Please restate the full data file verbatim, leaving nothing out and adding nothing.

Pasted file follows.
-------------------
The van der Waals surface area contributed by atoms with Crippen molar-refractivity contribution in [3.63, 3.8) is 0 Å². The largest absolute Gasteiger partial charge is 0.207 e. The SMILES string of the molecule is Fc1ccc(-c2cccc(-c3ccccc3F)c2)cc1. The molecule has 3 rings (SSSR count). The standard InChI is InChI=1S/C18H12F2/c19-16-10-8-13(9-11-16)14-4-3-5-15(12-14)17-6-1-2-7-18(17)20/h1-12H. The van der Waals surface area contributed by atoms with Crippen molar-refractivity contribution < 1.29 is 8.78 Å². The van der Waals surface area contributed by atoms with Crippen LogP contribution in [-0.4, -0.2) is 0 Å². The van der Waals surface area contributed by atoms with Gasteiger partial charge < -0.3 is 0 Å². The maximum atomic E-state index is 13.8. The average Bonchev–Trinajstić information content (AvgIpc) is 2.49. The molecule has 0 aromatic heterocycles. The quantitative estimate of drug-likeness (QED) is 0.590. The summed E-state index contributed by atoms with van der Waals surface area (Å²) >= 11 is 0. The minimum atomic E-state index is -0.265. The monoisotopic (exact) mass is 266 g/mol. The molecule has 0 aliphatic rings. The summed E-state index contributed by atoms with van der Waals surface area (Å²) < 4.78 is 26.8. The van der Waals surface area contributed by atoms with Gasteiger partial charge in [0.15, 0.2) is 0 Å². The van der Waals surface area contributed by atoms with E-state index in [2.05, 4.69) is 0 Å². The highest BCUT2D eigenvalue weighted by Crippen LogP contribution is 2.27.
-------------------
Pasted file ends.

The van der Waals surface area contributed by atoms with Crippen molar-refractivity contribution in [3.63, 3.8) is 0 Å². The largest absolute Gasteiger partial charge is 0.207 e. The SMILES string of the molecule is Fc1ccc(-c2cccc(-c3ccccc3F)c2)cc1. The molecule has 3 rings (SSSR count). The standard InChI is InChI=1S/C18H12F2/c19-16-10-8-13(9-11-16)14-4-3-5-15(12-14)17-6-1-2-7-18(17)20/h1-12H. The van der Waals surface area contributed by atoms with Crippen molar-refractivity contribution < 1.29 is 8.78 Å². The van der Waals surface area contributed by atoms with Crippen LogP contribution in [-0.4, -0.2) is 0 Å². The van der Waals surface area contributed by atoms with Gasteiger partial charge < -0.3 is 0 Å². The maximum atomic E-state index is 13.8. The average Bonchev–Trinajstić information content (AvgIpc) is 2.49. The molecule has 0 aromatic heterocycles. The quantitative estimate of drug-likeness (QED) is 0.590. The summed E-state index contributed by atoms with van der Waals surface area (Å²) >= 11 is 0. The minimum atomic E-state index is -0.265. The monoisotopic (exact) mass is 266 g/mol. The molecule has 0 aliphatic rings. The summed E-state index contributed by atoms with van der Waals surface area (Å²) < 4.78 is 26.8. The van der Waals surface area contributed by atoms with Gasteiger partial charge in [0.15, 0.2) is 0 Å². The van der Waals surface area contributed by atoms with E-state index in [2.05, 4.69) is 0 Å². The highest BCUT2D eigenvalue weighted by Crippen LogP contribution is 2.27.